The Eagles have the NFL's third-ranked pass defense, as noted earlier, but they are not quite so highly ranked by Football Outsider's DVOA system, where they stand 22nd. Surprisingly, the Eagles' biggest issues have been covering the opponents' number-one receiver. They have allowed 88.8 yards per game to whichever player for the other team has gotten that designation each week. As an example, the Chiefs' Tyreek Hill got them for 11 catches, 186 yards and three touchdowns in Week Four and San Francisco's Deebo Samuel had six catches for 93 yards in Week Two. Though the Bucs have several candidates for that number-one receiver designation, opponents still seem to treat Evans as the top threat. The Eagles are not likely to shadow Evans with their top corner, Darius Slay, as they have largely kept Slay at left corner and Nelson at right corner regardless of opponent this year. Evans lines up on both sides, of course, but has spent more time split wide to the left (119 snaps) than to the right (67 snaps). That should set up a number of battles between Evans and Nelson, who the Eagles signed in July after he was let go by the Steelers in March. Philadelphia had a clear need at cornerback after not addressing the spot early in the draft, and Nelson was the 36th-highest graded corner by Pro Football Reference in 2020. He has one interception and three passes defensed so far as an Eagle. On Thursday, he'll have to deal with Evans, who often lines up isolated on one side of the offense while the Buccaneers employ a bunch on the other side. Over the past two seasons, Evans has scored nine touchdowns when aligned in this way, the most of any player in the NFL.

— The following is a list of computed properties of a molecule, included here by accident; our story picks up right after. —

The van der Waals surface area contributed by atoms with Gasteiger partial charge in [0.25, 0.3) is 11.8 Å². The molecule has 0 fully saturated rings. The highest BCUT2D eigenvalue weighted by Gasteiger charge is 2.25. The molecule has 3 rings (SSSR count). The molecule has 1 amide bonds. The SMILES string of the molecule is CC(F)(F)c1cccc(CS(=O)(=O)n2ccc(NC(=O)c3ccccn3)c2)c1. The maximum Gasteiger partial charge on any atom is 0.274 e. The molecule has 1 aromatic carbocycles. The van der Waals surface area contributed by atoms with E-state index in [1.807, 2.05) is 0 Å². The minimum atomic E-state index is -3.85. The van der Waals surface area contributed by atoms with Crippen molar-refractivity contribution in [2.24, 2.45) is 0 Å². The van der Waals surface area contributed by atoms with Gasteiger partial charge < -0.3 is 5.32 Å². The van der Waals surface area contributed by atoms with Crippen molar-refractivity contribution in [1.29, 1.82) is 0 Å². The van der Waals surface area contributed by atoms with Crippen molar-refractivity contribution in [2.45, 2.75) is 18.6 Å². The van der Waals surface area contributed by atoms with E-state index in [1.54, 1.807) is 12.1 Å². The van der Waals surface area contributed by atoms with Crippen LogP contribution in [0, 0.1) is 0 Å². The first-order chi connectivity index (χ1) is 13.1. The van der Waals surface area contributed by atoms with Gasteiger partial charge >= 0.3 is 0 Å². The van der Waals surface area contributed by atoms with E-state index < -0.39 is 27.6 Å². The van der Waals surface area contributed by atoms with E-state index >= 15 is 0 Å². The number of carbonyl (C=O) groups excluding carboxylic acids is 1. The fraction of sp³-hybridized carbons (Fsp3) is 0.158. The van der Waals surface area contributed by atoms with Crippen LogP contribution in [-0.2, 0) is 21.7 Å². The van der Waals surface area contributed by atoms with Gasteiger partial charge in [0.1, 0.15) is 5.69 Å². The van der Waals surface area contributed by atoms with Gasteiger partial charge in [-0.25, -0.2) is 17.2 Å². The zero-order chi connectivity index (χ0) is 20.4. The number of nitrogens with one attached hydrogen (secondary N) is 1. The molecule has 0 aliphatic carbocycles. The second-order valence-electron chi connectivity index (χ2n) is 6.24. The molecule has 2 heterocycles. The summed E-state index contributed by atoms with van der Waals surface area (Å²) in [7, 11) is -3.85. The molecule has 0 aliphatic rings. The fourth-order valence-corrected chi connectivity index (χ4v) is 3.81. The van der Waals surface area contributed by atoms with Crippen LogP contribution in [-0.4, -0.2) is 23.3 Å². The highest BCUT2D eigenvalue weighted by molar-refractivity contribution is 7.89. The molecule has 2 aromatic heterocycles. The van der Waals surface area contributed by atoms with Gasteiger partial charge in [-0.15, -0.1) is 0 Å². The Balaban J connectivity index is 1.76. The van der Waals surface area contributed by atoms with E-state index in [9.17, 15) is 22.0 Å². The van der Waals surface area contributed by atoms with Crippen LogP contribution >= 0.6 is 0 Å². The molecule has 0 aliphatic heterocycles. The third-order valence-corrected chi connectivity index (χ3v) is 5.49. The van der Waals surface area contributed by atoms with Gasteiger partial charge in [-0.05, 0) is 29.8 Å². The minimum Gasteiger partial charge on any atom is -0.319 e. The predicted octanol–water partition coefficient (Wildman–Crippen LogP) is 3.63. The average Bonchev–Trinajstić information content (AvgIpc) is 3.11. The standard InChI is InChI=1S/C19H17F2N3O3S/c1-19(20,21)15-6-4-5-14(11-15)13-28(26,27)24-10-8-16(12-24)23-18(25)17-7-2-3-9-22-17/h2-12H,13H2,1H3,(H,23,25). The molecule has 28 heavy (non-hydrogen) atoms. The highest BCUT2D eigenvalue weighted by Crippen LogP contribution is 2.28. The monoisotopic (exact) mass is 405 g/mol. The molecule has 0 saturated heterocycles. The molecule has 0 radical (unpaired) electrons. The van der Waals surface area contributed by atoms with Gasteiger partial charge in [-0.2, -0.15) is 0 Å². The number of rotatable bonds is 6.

3. Eagles RBs Miles Sanders and Kenneth Gainwell vs. Buccaneers LB Kevin Minter